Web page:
New 360° Course Cluster Examines “Women in Walled Communities: Silence, Voice, Vision”

Posted March 15th, 2012 at 2:48 pm.

Women in Walled Communities: Silence, Voice, Vision, one of three 360° course clusters being offered for Fall 2012, examines the constraints and agency of individual actors in social spaces, with a particular focus on the institutional settings of colleges and prisons and the “critical spaces” that can open up within them.

“What can we learn from the juxtaposition of colleges and prisons as institutions that pose drastically different (and yet perhaps also interestingly parallel) kinds of challenges to human beings who are in what looks like contrasting (and yet may also be linked) phases of their lives? We see the frames of voice, silence and vision as offering us content and methods to delve into questions of human agency in a wide range of social circumstances,” wrote the instructors in their proposal to have the 360° approved.

“360°: Women in Walled Communities” includes three courses. Two of these, “The Rhetorics of Silence,” in the English Department, and “Learning in Institutional Spaces,” in the Education Program, will take place on Bryn Mawr’s campus. The third course, “Acting in Prison: Vision as Resource for Change,” offered as a General Studies course, will include on-campus meetings as well as a field-based component—relevant to the entire 360º—in a women’s correctional facility.

Acting in Prison will be taught by Barb Toews, a Ph.D. candidate in Bryn Mawr’s Graduate School of Social Work and Social Research. Toews, whose dissertation research is on daily life in a women’s jail, has worked inside correctional institutions for 12 years. Collaborating closely with prison administrators and incarcerated individuals, she has worked to develop and facilitate programs related to victim awareness and taking responsibility for one’s crime. Toews has also taught college courses on restorative justice through Haverford College, using the Inside-Out Prison Exchange Model.

All the instructors have completed the instructor-training program offered by the Inside-Out Prison Exchange Program, in which they learned how to teach semester-long academic classes where college students and incarcerated men and women study as peers in a seminar held inside a correctional institution.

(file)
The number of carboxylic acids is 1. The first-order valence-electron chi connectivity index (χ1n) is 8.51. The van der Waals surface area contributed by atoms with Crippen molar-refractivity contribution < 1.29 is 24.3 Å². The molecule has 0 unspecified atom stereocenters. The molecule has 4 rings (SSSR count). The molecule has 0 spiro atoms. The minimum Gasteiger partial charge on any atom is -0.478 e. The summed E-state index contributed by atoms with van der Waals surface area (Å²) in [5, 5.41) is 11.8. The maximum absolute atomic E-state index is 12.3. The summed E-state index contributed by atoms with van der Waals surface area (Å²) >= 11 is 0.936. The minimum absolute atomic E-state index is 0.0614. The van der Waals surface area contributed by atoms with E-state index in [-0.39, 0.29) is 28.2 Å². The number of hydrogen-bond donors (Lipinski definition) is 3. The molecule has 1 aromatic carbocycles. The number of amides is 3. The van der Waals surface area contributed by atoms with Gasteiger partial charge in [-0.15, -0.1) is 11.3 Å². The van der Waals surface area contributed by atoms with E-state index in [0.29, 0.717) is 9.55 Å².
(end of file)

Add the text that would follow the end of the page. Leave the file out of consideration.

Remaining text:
“Our desire to design and enact this concept arose from our shared interests in Buddhist, Quaker, and Mennonite practices and our related interests in prison education,” write the instructors. “Every human being—whether they reside behind bars or on the outside—has innate worth, a story to tell, experiences to learn from, and is an important and contributing member of the human community. In the sharing of their perspectives, the Bryn Mawr students and incarcerated student have a chance to reassess stereotypes and myths while re-examining the meaning of crime and incarceration.”

An informational tea will be held Tuesday, March 20, 5-6 p.m. in The Dorothy Vernon Room for student interested in taking part in “360°: Women in Walled Communities.” Registration for 360°s take place during preregistration (April 2-13). For more information, visit the “360°: Women in Walled Communities” homepage.

360°: Women in Walled Communities Course Descriptions

English B228: Silence: The Rhetorics of Class, Gender, Culture and Religion
Tuesday and Thursday 2:25 PM- 3:45 PM
Anne Dalke (
“Like the zero in mathematics, silence is an absence with a function, and a rhetorical one @ that” (Cheryl Glenn, Unpoken: A Rhetoric of Silence, 2004). This English course will consider silence as a rhetorical art and political act, an imaginative space and expressive power that can serve many functions, including that of opening new possibilities among us. We will share our own experiences of silence, re-thinking them through the lenses of how it is explained in philosophy, enacted in classrooms, and performed by various genders, cultures and religions.

Education B290: Learning in Institutional Spaces
Tuesday and Thursday 12:45 PM-2:15 PM
Jody Cohen (
This course considers how two “walled communities,” the institutions of schools and prisons, operate as sites of learning. Beginning with an examination of the origins of educational and penitential institutions, we examine how these institutions both constrain and propel learning, and how human beings challenge and change their surrounds.

General Studies B223: Acting in Prison: Vision as Resource for Change
Friday 1:00 PM-4:00 PM
Barb Toews (
This course uses the theme of vision to explore the context and consequences of mass incarceration, daily experiences inside correctional institutions and social movements inspired by incarcerated individuals. Students will explore and apply course materials in campus-based classes and in classes with incarcerated women inside a correctional facility.
(note: Available for major credit in Cities and Sociology)

360° is a new interdisciplinary experience that engages several aspects of a topic or theme, giving students an opportunity to investigate thoroughly and thoughtfully a multitude of perspectives. A cohort of students takes a cluster of classes over the course of a semester, focusing on the history, economic concerns, cultural intersections and political impact of an era, decision, event, policy, or important scientific innovation. 360° participants hone their arguments and insights through writing and research, develop strategies for teamwork that push the limits of their talents and creativity, and work with professors and scholars to promote big-picture thinking.

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